Mr. Korchensky fell on the lower step of the stairs. While assisting him, Ms. Riley reported observing the water stain in the wall and, in response to her inquiry, was informed by Mr. Langfield of the one occasion when the sump pump did not come on as previously mentioned. Mr. Langfield indicated the water stain was on the inside wall of the laundry room.
 Ms. Riley also observed moisture around the water pump in the fruit cellar and water stains on the floor. Mr. Langfield informed the Rileys of sweat from the water passing through the pipes and water pump.
 A sump pump was located in the laundry room. Ms. Riley understood its purpose was to pump water to the outside of the residence.
 Ms. Riley could not recall seeing the sump pump and trench in the shop. The room, she said, was full of boxes. Mr. Langfield indicated the sump pump and trench were visible.
 The group proceeded to the back yard, leaving the residence from the doorway at the back of the shop. According to Mr. Langfield, he advised the Rileys as to using extension pipes for the sump pumps and downspouts to move water away from the residence.
 Mr. Riley had little recollection of the viewing of the residence. He reported Mr. Langfield to say moisture gathered in the fruit cellar occasionally but would dry up by using a fan. He also remembered being told by Mr. Langfield the corner of the recreation room by the shop would sometimes get wet. Mr. Riley did not see the sump pump in the shop but did recall Mr. Langfield reporting of water issues under the deck at the rear of the house.
 Mr. Korchensky had triple by-pass surgery at some point since December 2003. A side effect, he said, was problems with memory. Mr. Korchensky had little recollection of the viewing of the residence. He said he is always concerned with water in basements and could not remember observing anything wrong in the Langfield residence. Mr. Korchensky referred to a conversation as to moisture while in the fruit cellar but had no memory of a discussion regarding a water stain on the recreation room or laundry room wall. He could not recall if there was a sump pump. Although it is expected Mr. Korchensky would have made some record of the viewing, neither counsel asked him to refer to his file.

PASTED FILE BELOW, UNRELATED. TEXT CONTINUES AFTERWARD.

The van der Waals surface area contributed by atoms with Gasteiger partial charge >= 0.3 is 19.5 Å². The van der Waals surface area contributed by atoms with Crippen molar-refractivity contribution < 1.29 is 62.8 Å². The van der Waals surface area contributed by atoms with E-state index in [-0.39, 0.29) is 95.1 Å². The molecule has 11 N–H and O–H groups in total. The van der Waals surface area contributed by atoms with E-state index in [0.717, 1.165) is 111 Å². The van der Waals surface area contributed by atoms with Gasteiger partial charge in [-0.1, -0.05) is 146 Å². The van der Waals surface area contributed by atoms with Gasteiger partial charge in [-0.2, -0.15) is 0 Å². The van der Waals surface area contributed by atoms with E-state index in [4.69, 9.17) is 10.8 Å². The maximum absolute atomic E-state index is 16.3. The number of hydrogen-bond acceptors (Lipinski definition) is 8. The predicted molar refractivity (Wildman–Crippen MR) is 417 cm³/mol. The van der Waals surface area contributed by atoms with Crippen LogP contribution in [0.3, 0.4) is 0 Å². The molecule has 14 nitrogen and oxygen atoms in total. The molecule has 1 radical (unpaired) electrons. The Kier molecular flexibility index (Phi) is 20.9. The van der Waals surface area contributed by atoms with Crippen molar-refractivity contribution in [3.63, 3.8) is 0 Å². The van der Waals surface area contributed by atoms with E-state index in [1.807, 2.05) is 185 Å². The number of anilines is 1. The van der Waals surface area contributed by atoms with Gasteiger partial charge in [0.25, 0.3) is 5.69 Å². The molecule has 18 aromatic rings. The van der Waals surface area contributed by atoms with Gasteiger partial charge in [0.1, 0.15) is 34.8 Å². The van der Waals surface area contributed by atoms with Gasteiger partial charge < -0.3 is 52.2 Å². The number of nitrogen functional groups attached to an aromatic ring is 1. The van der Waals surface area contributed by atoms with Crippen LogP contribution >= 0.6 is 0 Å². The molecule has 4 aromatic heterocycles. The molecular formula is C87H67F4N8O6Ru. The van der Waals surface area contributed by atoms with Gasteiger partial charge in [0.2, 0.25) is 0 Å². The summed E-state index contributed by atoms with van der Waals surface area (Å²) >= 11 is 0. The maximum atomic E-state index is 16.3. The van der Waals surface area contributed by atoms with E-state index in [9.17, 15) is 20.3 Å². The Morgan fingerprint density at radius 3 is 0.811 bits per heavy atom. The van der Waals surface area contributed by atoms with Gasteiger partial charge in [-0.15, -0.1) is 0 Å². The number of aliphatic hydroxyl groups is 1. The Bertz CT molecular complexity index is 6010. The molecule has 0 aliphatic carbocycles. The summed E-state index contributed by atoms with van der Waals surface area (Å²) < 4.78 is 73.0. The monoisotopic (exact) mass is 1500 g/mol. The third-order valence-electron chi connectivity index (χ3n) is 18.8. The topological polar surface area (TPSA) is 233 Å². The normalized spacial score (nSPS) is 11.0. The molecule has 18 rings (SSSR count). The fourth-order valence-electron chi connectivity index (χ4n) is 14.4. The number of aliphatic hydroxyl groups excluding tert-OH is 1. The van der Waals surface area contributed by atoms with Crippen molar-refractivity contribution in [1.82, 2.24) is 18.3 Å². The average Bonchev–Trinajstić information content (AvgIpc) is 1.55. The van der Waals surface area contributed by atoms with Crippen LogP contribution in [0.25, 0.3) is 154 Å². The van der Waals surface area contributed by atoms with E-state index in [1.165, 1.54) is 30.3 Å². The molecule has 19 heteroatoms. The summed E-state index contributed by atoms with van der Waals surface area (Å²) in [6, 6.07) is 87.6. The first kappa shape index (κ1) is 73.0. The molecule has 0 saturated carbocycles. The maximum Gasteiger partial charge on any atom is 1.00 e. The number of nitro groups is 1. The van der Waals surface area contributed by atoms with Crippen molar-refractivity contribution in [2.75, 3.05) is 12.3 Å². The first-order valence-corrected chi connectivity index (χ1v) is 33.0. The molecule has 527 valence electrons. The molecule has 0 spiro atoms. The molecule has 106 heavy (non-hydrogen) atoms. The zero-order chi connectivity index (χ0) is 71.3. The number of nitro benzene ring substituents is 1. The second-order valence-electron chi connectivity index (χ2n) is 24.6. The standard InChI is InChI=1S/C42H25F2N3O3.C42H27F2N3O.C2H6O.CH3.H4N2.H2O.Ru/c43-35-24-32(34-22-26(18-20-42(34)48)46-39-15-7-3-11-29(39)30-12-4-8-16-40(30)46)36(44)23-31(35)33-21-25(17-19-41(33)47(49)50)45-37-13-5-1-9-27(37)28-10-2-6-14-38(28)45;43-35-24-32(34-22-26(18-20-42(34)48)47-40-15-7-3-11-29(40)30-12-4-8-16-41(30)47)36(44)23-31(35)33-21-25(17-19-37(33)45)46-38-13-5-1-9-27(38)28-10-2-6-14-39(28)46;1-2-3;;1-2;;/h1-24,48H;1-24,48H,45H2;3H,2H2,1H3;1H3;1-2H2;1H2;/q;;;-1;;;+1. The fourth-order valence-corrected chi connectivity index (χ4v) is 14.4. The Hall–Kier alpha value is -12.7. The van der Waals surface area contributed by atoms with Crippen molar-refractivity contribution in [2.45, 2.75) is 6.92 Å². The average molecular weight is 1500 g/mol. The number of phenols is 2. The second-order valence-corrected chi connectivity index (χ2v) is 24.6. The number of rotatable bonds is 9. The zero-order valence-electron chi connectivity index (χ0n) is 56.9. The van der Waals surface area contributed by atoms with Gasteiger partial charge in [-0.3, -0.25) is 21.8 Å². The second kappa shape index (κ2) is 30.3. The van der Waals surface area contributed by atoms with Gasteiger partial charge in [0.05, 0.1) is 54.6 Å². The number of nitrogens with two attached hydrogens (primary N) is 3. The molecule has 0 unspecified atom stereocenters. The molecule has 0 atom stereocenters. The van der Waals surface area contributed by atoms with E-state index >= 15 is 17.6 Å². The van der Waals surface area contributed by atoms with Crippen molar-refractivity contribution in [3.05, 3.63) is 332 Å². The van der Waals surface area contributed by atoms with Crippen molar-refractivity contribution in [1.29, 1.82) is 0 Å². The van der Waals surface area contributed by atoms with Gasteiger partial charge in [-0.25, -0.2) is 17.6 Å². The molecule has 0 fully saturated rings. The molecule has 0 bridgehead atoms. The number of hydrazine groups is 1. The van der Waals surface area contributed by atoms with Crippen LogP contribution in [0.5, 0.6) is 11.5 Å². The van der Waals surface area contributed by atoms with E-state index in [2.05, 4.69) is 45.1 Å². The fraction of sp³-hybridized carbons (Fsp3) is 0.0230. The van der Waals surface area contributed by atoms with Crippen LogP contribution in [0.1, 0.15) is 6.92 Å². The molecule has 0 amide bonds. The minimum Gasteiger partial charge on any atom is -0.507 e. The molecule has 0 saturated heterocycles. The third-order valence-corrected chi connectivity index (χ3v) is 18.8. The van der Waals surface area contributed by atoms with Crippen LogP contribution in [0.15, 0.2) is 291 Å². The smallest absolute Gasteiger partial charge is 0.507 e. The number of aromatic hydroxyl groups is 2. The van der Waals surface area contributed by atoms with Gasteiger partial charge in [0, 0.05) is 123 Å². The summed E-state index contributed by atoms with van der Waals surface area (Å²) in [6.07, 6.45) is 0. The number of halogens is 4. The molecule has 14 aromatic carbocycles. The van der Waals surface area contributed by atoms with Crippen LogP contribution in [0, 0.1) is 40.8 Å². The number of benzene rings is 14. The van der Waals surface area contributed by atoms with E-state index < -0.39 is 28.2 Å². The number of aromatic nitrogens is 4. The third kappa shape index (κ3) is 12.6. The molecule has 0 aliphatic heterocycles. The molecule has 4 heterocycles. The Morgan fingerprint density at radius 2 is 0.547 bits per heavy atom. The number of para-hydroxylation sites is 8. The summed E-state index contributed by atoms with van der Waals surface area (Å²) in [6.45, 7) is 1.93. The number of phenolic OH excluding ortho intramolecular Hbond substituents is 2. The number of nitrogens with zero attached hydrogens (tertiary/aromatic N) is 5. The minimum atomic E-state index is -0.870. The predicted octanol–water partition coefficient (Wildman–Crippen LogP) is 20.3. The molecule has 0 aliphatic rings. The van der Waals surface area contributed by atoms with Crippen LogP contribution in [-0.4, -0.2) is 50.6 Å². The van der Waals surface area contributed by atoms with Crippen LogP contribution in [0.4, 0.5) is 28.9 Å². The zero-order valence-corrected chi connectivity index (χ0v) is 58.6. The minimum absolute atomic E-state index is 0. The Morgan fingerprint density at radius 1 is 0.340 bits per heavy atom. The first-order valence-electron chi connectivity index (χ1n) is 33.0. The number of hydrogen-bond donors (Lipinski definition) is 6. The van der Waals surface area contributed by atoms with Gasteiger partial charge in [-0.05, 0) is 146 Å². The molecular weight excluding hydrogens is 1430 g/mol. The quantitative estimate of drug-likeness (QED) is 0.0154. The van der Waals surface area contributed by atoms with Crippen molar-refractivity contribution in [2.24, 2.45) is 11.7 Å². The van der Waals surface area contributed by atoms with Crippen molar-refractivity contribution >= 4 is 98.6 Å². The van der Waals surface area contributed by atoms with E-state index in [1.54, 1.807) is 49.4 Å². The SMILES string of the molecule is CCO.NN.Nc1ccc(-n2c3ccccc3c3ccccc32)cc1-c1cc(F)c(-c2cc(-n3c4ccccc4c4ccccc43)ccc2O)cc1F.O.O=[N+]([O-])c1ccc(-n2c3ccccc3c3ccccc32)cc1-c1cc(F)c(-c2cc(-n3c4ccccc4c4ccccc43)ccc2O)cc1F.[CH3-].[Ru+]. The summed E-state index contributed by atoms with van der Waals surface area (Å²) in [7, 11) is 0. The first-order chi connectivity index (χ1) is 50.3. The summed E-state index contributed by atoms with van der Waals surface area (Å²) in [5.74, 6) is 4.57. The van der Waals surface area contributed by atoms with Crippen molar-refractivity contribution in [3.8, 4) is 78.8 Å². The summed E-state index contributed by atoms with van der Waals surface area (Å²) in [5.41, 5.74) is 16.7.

The most significant evidentiary dispute is with respect to a statement made by Mr. Langfield when the parties were viewing the basement. Ms. Riley reported Mr. Langfield to say the basement was dry as a bone when discussing the water stain in the wall. Mr. Langfield acknowledged use of the phrase dry as a bone but said it was a reference to the floor joists which he informed the Rileys came from an old church and were dry and very hard. Mr. Riley made no reference to such a statement. It is to be noted, Mr. Riley was present in the courtroom when Ms. Riley testified. Mr. Korchensky, as previously mentioned, has little recollection of the viewing and did not refer to Mr. Langfield using the phrase dry as a bone .
(iii) The Agreement
 Ms. Riley could not recall when she received the SPIS but did read the document before submitting the offer to purchase. Mr. Riley could only say he likely saw the SPIS. Mr. Korchensky indicated discussing the SPIS with the Rileys.
 The Rileys acknowledged being made aware of water or moisture in the basement. They also acknowledged the reference in the SPIS and the agreement of purchase and sale regarding their responisibility to inspect. They knew they could have obtained a professional inspection of the residence.